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A species of nightshade thought to be restricted to one area of Peru has been found in 17 other locations with the aid of habitat modelling.

 

Museum botanists Dr Tiina Särkinen (now at the Royal Botanic Garden Edinburgh) and Dr Sandra Knapp discovered the new species of nightshade, named this week as Solanum pseudoamericanum, in 2012 in the Andes. When they first found it, they thought this species only occurred in two river valleys in southern Peru. By using a method known as species distribution modelling, they predicted other regions of Peru where the plant might also be found, based on the environmental conditions at the original collection sites.

knapp-combined.jpg

An example of the newly discovered Solanum pseudoamericanum, collected on 7 March 2012.

The flowers are on the left and the berries on the right.

 

A collecting field trip to northern Peru the following year uncovered the nightshade in 17 new locations predicted by the model. The success of the project proves the method of species distribution modelling can work in complex climatic regions such as the Andes, where there is an abundance of undiscovered species and data coverage is generally poor.

 

Mapping species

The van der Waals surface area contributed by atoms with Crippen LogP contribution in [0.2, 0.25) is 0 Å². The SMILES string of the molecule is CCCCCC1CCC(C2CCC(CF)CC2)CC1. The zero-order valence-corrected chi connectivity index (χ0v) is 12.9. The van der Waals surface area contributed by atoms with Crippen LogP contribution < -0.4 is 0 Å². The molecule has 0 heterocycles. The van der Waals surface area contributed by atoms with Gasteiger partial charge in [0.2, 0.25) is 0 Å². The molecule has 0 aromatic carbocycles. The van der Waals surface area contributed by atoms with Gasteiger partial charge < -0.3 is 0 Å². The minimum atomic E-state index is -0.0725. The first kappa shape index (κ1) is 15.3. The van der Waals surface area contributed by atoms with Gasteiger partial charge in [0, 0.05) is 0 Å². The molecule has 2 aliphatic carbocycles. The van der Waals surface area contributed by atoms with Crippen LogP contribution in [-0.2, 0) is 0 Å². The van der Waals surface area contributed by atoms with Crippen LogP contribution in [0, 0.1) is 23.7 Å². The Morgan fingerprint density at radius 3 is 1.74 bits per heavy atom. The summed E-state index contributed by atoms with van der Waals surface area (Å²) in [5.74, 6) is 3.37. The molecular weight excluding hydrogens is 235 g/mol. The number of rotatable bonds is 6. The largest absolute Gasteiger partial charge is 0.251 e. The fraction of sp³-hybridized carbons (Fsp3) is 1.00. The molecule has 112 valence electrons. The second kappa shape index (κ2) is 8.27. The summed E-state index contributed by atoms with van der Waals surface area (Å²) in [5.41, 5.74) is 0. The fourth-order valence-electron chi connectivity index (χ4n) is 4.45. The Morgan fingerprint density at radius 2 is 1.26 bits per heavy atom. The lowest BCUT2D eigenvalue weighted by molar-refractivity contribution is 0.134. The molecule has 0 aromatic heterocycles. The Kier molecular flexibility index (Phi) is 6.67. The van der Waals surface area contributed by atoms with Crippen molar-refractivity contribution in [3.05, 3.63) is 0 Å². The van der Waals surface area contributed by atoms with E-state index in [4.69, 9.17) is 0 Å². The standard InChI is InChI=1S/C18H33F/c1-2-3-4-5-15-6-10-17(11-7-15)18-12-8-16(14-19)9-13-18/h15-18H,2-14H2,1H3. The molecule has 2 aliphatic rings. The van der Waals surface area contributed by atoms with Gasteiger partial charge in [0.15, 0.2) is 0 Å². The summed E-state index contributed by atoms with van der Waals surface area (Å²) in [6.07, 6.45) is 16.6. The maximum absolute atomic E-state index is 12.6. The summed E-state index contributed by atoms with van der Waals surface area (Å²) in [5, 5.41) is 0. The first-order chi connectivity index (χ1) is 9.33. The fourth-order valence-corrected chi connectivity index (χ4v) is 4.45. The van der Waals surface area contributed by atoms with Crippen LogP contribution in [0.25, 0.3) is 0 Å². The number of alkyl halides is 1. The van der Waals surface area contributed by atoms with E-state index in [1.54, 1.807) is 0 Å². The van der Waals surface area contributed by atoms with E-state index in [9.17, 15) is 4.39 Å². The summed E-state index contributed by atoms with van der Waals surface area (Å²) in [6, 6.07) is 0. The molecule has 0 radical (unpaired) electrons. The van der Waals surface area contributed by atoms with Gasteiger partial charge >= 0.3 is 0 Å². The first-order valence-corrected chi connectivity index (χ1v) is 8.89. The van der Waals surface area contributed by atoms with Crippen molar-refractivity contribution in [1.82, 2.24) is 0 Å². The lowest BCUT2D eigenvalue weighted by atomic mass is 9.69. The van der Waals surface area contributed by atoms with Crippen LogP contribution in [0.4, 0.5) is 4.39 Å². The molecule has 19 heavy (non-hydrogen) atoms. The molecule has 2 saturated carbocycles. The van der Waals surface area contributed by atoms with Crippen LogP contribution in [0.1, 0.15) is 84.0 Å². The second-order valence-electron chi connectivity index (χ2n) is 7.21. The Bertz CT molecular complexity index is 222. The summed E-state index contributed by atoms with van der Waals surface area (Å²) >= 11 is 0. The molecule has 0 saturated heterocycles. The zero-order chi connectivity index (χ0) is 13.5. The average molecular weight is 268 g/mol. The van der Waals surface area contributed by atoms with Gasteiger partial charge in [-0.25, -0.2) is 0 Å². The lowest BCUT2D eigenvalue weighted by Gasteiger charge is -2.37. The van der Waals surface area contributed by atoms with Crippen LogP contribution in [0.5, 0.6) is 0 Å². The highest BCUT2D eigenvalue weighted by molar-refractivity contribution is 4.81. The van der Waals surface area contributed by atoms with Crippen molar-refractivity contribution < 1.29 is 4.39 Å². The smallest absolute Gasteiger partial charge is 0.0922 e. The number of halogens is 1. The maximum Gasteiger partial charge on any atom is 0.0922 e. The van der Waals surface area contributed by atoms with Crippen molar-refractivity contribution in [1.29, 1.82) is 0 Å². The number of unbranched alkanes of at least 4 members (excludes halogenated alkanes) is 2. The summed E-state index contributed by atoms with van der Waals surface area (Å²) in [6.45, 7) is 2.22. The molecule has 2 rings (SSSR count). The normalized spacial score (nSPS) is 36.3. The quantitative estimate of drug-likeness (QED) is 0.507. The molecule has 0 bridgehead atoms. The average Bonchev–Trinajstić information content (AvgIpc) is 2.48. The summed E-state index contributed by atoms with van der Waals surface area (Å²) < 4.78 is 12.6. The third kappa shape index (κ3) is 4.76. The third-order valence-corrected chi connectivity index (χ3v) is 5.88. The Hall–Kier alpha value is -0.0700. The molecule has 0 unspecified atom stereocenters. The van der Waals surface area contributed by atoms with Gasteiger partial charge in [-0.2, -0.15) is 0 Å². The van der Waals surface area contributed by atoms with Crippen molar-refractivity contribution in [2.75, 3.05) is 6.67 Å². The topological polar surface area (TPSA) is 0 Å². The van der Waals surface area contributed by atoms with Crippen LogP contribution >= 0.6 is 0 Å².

Species distribution modelling uses climatic data to help map the range of a new species, speeding up the process of cataloguing it worldwide and providing a way to accurately predict where that species might be found again.

 

The approach may be particularly useful when dealing with critically endangered species, where there is an urgent need to find and conserve remaining populations.

The work is part of a larger project to map the distribution patterns of all the endemic Solanaceae species in Peru, and to look for components of rarity; what sorts of things make plant species rare. With this information, researchers hope to be able to better describe, and then conserve, plant diversity in Peru.

 

Hidden diversity


Species distribution modelling has been used successfully for vertebrates before, but has not been widely tested in plants. Dr Knapp belives this may be because collecting plants is seen as reasonably straightforward, but this case study suggests that it is not always true.

 

Solanum pseudoamericanum was not originally collected because it looks a lot like a common weed. ‘Collecting is extremely biased, and this raises the question of how we deal with absences,’ Knapp said. The new species represents a category of ‘hidden diversity’, where new discoveries can be obscured by their physical similarity to known, common species.

 

Open data


The research, and all its associated geographical and specimen data, is published this week in the open-access journal PhytoKeys. By publishing the results and original specimens as open data, said Knapp, large specimen datasets can be combined by other researchers globally to produce more general analyses of diversity.